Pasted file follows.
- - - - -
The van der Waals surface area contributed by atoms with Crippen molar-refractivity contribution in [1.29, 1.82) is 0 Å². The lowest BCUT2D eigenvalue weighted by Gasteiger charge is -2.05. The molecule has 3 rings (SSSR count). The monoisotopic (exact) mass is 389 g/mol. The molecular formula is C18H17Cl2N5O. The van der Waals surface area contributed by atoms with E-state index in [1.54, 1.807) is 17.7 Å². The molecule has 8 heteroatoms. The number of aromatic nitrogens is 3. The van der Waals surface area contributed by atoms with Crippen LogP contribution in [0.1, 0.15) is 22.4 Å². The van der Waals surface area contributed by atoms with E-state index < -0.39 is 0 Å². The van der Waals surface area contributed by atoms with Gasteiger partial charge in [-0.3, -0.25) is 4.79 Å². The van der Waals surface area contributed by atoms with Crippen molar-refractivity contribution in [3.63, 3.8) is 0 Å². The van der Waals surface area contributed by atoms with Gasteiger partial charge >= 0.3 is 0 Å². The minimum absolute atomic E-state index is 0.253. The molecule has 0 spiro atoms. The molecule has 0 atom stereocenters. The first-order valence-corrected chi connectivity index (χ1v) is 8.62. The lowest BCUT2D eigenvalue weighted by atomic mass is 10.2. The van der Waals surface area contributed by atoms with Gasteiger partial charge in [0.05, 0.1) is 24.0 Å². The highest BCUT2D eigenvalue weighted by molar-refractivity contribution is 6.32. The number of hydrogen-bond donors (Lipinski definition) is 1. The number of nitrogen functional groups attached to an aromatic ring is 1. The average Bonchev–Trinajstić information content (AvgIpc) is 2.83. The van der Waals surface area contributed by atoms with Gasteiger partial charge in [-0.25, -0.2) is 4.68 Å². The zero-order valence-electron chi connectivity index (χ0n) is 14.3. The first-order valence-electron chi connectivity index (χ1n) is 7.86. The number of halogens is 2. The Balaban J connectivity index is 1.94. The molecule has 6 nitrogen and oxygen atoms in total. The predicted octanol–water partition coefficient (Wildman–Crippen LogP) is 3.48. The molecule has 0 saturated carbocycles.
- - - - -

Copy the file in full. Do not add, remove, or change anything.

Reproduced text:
The van der Waals surface area contributed by atoms with Crippen molar-refractivity contribution in [1.29, 1.82) is 0 Å². The lowest BCUT2D eigenvalue weighted by Gasteiger charge is -2.05. The molecule has 3 rings (SSSR count). The monoisotopic (exact) mass is 389 g/mol. The molecular formula is C18H17Cl2N5O. The van der Waals surface area contributed by atoms with E-state index in [1.54, 1.807) is 17.7 Å². The molecule has 8 heteroatoms. The number of aromatic nitrogens is 3. The van der Waals surface area contributed by atoms with Crippen LogP contribution in [0.1, 0.15) is 22.4 Å². The van der Waals surface area contributed by atoms with E-state index < -0.39 is 0 Å². The van der Waals surface area contributed by atoms with Gasteiger partial charge in [-0.3, -0.25) is 4.79 Å². The van der Waals surface area contributed by atoms with Crippen molar-refractivity contribution in [3.63, 3.8) is 0 Å². The van der Waals surface area contributed by atoms with Gasteiger partial charge >= 0.3 is 0 Å². The minimum absolute atomic E-state index is 0.253. The molecule has 0 spiro atoms. The molecule has 0 atom stereocenters. The first-order valence-corrected chi connectivity index (χ1v) is 8.62. The lowest BCUT2D eigenvalue weighted by atomic mass is 10.2. The van der Waals surface area contributed by atoms with Gasteiger partial charge in [0.05, 0.1) is 24.0 Å². The highest BCUT2D eigenvalue weighted by molar-refractivity contribution is 6.32. The number of hydrogen-bond donors (Lipinski definition) is 1. The number of nitrogen functional groups attached to an aromatic ring is 1. The average Bonchev–Trinajstić information content (AvgIpc) is 2.83. The van der Waals surface area contributed by atoms with Gasteiger partial charge in [-0.25, -0.2) is 4.68 Å². The zero-order valence-electron chi connectivity index (χ0n) is 14.3. The first-order valence-electron chi connectivity index (χ1n) is 7.86. The number of halogens is 2. The Balaban J connectivity index is 1.94. The molecule has 6 nitrogen and oxygen atoms in total. The predicted octanol–water partition coefficient (Wildman–Crippen LogP) is 3.48. The molecule has 0 saturated carbocycles.